FOOD. Science. Technology. Quality

Food. SCIENCE. Technology. Quality

Food. Science. TECHNOLOGY. Quality

Food. Science. Technology. QUALITY




Effect of water-thermal processing on the content of bioactive compounds in common bean (Phaseolus vulgaris L.) seeds


The objectives of this research were to study the effects of several thermal processing methods in connection to water environment on the content of nutrients and non-nutrients (trypsin inhibitors, polyphenols, tannins, phytates and α-galactosides – raffinose and stachyose) in common bean seeds. The processing methods were: (a) soaking in water, 0.1% citric acid, and 0.07% sodium carbonate; all treatments in the temperature ranging from 100°C to 22°C, (b) cooking, (c) autoclaving (1at, 121°C) for 15 and 30 min, and (d) microwave treatment at 1300 and 2000 J/g. Total protein content and trypsin inhibitor activity in dry seeds were, on average, 24.73% d.m. and 29.48 TIU/mg d.m., respectively. The concentrations of polyphenols, tannins and phytates were 2.28 mg/g d.m. (catechin equivalents), 4.39 mg/g d.m. and 19.25 mg/g d.m., respectively. Raffinose and stachyose concentrations were also in dry seeds at level 5.90 and 60.28 mg/g d.m. Soaking of common bean seeds decreased (P < 0.01) the content of tannins. Cooking, autoclaving, and microwave treatment decreased (P < 0.01) the content of trypsin inhibitors, tannins and stachyose; in addition cooking decreased (P < 0.05) raffinose concentration. Alternatively, the above thermal processes had no effect on the concentrations of polyphenols and phytates. In conclusion, the thermal processing may favorably alter (depending on the treatment) the concentrations of bioactive non-nutrients in common bean seeds and retain their expected, functional properties.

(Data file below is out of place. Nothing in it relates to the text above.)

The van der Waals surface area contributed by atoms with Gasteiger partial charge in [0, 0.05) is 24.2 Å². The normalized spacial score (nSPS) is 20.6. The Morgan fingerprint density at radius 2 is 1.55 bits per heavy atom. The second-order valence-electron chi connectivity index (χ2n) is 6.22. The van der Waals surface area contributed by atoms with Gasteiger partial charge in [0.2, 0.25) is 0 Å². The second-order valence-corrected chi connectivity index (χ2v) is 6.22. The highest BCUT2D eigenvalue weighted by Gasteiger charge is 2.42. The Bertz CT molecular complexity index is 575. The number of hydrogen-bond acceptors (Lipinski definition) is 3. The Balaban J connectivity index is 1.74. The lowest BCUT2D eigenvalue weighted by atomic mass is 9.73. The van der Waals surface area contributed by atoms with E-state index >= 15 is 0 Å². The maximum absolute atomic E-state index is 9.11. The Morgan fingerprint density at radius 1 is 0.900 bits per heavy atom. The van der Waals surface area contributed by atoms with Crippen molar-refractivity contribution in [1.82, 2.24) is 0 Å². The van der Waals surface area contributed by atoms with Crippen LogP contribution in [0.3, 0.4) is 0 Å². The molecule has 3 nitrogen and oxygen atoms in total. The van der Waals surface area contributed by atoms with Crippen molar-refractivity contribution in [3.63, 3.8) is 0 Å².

common beans, thermal processing, nutrients, non-nutrients